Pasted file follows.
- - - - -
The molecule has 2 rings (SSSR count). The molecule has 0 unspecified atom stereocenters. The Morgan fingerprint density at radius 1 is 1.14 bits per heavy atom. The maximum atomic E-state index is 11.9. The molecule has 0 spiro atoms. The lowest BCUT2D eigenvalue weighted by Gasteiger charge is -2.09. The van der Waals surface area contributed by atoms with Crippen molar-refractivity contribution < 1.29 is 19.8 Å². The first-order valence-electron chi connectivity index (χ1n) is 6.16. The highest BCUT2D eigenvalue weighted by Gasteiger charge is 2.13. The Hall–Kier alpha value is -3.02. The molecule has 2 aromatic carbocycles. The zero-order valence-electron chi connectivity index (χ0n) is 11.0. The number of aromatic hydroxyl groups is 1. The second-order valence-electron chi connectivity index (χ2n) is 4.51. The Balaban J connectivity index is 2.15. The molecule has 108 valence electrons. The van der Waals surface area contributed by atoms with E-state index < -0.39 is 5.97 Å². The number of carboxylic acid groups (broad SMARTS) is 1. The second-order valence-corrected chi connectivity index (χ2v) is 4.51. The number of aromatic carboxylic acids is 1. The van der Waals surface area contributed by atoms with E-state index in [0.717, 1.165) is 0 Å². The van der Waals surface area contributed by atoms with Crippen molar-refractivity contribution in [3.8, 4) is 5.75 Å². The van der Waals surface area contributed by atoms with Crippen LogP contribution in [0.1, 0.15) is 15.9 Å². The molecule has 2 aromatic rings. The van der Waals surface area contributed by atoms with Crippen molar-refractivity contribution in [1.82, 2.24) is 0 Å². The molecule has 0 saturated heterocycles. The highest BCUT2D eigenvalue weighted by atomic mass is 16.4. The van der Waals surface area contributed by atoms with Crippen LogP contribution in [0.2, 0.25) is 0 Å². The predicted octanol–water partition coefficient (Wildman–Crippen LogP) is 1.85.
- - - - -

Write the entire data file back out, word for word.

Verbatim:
The molecule has 2 rings (SSSR count). The molecule has 0 unspecified atom stereocenters. The Morgan fingerprint density at radius 1 is 1.14 bits per heavy atom. The maximum atomic E-state index is 11.9. The molecule has 0 spiro atoms. The lowest BCUT2D eigenvalue weighted by Gasteiger charge is -2.09. The van der Waals surface area contributed by atoms with Crippen molar-refractivity contribution < 1.29 is 19.8 Å². The first-order valence-electron chi connectivity index (χ1n) is 6.16. The highest BCUT2D eigenvalue weighted by Gasteiger charge is 2.13. The Hall–Kier alpha value is -3.02. The molecule has 2 aromatic carbocycles. The zero-order valence-electron chi connectivity index (χ0n) is 11.0. The number of aromatic hydroxyl groups is 1. The second-order valence-electron chi connectivity index (χ2n) is 4.51. The Balaban J connectivity index is 2.15. The molecule has 108 valence electrons. The van der Waals surface area contributed by atoms with E-state index < -0.39 is 5.97 Å². The number of carboxylic acid groups (broad SMARTS) is 1. The second-order valence-corrected chi connectivity index (χ2v) is 4.51. The number of aromatic carboxylic acids is 1. The van der Waals surface area contributed by atoms with E-state index in [0.717, 1.165) is 0 Å². The van der Waals surface area contributed by atoms with Crippen molar-refractivity contribution in [3.8, 4) is 5.75 Å². The van der Waals surface area contributed by atoms with Crippen LogP contribution in [0.1, 0.15) is 15.9 Å². The molecule has 2 aromatic rings. The van der Waals surface area contributed by atoms with Crippen molar-refractivity contribution in [1.82, 2.24) is 0 Å². The molecule has 0 saturated heterocycles. The highest BCUT2D eigenvalue weighted by atomic mass is 16.4. The van der Waals surface area contributed by atoms with Crippen LogP contribution in [0.2, 0.25) is 0 Å². The predicted octanol–water partition coefficient (Wildman–Crippen LogP) is 1.85.